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Pressnews.biz (Press Release) Sep 18, 2014
-- Dia De Los Muertos - Origin and History
As a US citizen, you are sure to have heard about Mexican day of the dead - Dia de los Muertos http://mslrdiadelosmuertos.com/ . The festivities may remind you of Halloween. However, the difference lies in the fact that while the former celebrates death, the latter depicts it as something to be feared.
Little is known about the origin of this tradition. Records say that it was there in Mexico for centuries.
The Spaniards conquered Mexico 500 years back. Reports state that the people there belonged to several cultures before the conquest. The Olmec culture, the Mayan civilization and the Aztecs are just a few to mention in this regard. Despite the cultural differences, people in the area stayed connected through one festival; Dia de los muertos http://mslrdiadelosmuertos.com/ . They believed that death was a cycle; when someone dies, the soul goes into another form of existence. This created a situation where death began to be celebrated rather than feared.
The present day celibrations
To the Spaniards who conquered the region in 1521, this celebration appeared to be mocking death. They tried whatever they can to stop what they considered to be an uncivilized ritual. However, the ritual went on despite their best efforts.
Spaniards were able to introduce a few changes. Catholic beliefs were incorporated into the ritual. Consequently, the one-month celebration which used to be from the beginning of August to the end of the month was shortened to just to two days; on November 1st and 2nd. These, according to the Catholics are the “All Saints Day” and the “Day of the Dead.” Even the name of the Goddess in honor of whom the celebration was organized got changed from goddess Mictecacihuatl to Lady Catrina. The rituals still remain almost the same with slight differences from region to region.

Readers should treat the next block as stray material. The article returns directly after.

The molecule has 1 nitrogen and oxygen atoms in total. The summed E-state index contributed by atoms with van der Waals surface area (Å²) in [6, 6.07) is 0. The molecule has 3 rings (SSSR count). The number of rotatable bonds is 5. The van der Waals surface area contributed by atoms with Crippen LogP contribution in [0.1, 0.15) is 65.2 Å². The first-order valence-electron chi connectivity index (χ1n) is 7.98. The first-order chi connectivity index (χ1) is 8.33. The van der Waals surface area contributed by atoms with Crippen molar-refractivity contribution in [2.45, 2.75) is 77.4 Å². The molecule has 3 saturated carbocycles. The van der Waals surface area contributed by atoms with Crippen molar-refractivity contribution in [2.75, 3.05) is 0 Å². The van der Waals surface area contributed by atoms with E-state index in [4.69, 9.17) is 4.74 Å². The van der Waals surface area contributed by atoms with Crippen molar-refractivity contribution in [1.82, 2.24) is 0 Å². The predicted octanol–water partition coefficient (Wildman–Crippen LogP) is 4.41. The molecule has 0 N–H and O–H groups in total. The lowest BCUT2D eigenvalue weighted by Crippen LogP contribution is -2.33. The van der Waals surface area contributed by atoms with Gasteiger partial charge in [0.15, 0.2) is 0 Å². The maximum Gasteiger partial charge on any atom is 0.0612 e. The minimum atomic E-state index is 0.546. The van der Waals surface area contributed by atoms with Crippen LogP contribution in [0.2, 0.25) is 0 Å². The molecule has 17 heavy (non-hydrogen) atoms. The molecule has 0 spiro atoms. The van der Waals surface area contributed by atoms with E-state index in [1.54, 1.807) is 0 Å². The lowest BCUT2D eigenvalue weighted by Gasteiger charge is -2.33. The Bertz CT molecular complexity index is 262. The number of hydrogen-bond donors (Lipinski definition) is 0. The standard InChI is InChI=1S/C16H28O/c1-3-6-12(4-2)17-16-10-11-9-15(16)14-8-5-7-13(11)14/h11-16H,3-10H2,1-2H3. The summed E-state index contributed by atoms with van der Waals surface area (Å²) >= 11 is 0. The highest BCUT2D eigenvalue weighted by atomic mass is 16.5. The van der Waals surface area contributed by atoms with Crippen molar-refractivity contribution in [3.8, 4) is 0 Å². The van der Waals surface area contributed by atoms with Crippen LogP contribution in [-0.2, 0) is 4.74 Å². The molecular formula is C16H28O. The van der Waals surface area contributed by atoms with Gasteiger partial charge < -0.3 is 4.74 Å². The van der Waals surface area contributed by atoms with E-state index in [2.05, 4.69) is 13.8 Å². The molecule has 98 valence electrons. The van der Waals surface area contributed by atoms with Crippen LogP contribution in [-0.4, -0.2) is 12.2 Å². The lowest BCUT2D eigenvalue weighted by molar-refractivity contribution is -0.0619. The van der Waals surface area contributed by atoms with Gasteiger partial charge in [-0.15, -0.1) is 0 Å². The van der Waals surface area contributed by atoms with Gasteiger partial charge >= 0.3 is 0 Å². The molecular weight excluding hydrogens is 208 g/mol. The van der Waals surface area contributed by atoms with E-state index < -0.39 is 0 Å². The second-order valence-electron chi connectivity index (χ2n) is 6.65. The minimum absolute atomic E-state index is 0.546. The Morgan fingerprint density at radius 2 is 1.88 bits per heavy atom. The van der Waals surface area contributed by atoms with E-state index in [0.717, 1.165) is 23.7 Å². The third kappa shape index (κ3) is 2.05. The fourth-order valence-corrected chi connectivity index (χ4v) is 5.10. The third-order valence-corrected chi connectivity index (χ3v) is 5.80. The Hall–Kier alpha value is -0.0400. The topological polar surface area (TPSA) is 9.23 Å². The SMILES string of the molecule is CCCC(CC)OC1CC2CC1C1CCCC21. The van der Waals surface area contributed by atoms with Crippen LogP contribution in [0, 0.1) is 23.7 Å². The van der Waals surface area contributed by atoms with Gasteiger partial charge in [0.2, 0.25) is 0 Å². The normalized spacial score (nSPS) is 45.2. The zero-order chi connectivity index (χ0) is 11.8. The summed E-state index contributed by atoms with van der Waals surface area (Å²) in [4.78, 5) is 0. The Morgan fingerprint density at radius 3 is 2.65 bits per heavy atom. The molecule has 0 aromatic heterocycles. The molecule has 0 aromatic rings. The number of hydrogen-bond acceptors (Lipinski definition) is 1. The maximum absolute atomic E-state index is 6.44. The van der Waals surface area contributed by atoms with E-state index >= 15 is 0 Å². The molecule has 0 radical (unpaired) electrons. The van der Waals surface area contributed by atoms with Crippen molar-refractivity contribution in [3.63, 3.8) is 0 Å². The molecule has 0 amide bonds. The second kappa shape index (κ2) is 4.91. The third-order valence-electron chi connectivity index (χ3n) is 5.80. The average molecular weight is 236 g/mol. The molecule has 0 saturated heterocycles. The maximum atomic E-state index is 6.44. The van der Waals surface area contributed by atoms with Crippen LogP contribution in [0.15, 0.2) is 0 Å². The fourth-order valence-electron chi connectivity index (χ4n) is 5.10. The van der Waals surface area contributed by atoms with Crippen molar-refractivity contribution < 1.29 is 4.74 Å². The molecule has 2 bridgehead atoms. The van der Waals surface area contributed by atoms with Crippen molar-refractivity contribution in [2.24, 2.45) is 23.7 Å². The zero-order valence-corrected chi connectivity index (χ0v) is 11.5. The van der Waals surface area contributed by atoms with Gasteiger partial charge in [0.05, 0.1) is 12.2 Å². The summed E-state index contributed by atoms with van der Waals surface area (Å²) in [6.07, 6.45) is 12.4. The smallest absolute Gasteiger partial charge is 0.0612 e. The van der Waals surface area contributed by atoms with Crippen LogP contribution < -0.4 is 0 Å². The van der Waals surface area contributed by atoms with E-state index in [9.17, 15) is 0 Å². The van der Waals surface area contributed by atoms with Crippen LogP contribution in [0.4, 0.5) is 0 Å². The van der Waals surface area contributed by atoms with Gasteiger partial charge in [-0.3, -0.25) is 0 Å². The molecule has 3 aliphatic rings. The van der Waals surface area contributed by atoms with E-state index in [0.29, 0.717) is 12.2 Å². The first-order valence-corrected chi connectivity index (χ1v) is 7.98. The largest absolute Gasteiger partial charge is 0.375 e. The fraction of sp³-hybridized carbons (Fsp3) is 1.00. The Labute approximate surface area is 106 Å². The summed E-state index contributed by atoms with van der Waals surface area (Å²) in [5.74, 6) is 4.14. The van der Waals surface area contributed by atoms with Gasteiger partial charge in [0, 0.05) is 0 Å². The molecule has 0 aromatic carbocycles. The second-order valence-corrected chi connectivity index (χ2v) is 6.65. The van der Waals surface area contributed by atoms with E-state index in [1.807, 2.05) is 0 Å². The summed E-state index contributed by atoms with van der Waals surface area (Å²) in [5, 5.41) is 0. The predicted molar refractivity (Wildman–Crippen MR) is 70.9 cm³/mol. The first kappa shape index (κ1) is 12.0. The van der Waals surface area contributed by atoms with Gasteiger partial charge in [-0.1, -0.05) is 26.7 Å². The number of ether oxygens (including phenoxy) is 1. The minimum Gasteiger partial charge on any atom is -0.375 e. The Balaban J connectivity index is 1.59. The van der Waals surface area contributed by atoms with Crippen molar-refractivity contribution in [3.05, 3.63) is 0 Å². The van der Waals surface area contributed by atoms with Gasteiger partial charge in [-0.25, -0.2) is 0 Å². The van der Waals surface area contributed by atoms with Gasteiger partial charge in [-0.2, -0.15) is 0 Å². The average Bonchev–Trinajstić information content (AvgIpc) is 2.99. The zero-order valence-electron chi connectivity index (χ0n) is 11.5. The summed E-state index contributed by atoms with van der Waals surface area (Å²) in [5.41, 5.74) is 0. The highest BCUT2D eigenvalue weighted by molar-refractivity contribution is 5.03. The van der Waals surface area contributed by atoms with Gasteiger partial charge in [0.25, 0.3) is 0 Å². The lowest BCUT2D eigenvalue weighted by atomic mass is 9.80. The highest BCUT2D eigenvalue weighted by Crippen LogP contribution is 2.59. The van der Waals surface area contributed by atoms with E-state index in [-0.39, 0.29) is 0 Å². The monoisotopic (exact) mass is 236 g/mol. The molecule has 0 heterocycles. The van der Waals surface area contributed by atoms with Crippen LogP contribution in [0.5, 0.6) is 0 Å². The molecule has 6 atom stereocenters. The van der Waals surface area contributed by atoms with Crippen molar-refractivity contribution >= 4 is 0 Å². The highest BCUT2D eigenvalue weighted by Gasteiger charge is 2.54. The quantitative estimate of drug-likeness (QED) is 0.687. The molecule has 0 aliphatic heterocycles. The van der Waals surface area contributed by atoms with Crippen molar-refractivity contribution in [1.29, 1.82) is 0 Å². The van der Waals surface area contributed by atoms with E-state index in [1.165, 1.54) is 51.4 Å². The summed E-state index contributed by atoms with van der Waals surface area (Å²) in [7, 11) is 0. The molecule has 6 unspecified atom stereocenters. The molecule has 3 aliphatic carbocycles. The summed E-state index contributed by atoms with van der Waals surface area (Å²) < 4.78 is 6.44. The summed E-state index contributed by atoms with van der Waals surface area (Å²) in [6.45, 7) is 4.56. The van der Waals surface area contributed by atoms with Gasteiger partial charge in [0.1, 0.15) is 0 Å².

As mentioned above, Dia de los muertos honoured the dead. They did the following to celebrate the occasion.
• Preparation: The Dia de los muertos celebration is a two-day event; 1st and the 2nd of November. However, preparations start well in advance; 2-3 weeks before the occasion. Different forms of arts representing death in some or the other way begin appearing in the market. A particular type of delicacy known as pan de muerto is an item particular to the auspicious occasion. It is sweet bread decorated with forms resembling the bones of the dead. You can get all sorts of candies and toys during the season. The celebration is a real boost to the economy of the nation.
• The festivities: On the eve of November 1st, they morn for the deceased children. The evening is called the “night of mourning.” At night, the entire region goes to the cemetery as a candlelight procession. They believe that the spirits of the deceased come back in the morning. All families visit the cemetery of their ancestors taking everything their loved ones liked to enjoy. They spend the entire day near the graves decorating them. In the evening, they come back, prepare an altar, decorate it with flowers and pray for their ancestors.
There may be different interpretations of this celebration. However, with all its seemingly crude nature, it stands for the undying spirits of the Aztec Civilization.
Visit this year Day of the Dead http://mslrdiadelosmuertos.com/ at Mission San Luis Rey at Oceanside, CA at October 26 – Sunday 10 am to 05 pm. All information’s available at official website http://mslrdiadelosmuertos.com/ .
Contact Person: Maureen Sullivan
E-mail: [email protected]
Old Mission San Luis Rey de Francia
Address: 4050 Mission Avenue, Oceanside, CA 92057
Tel/Fax: (760) 757-3651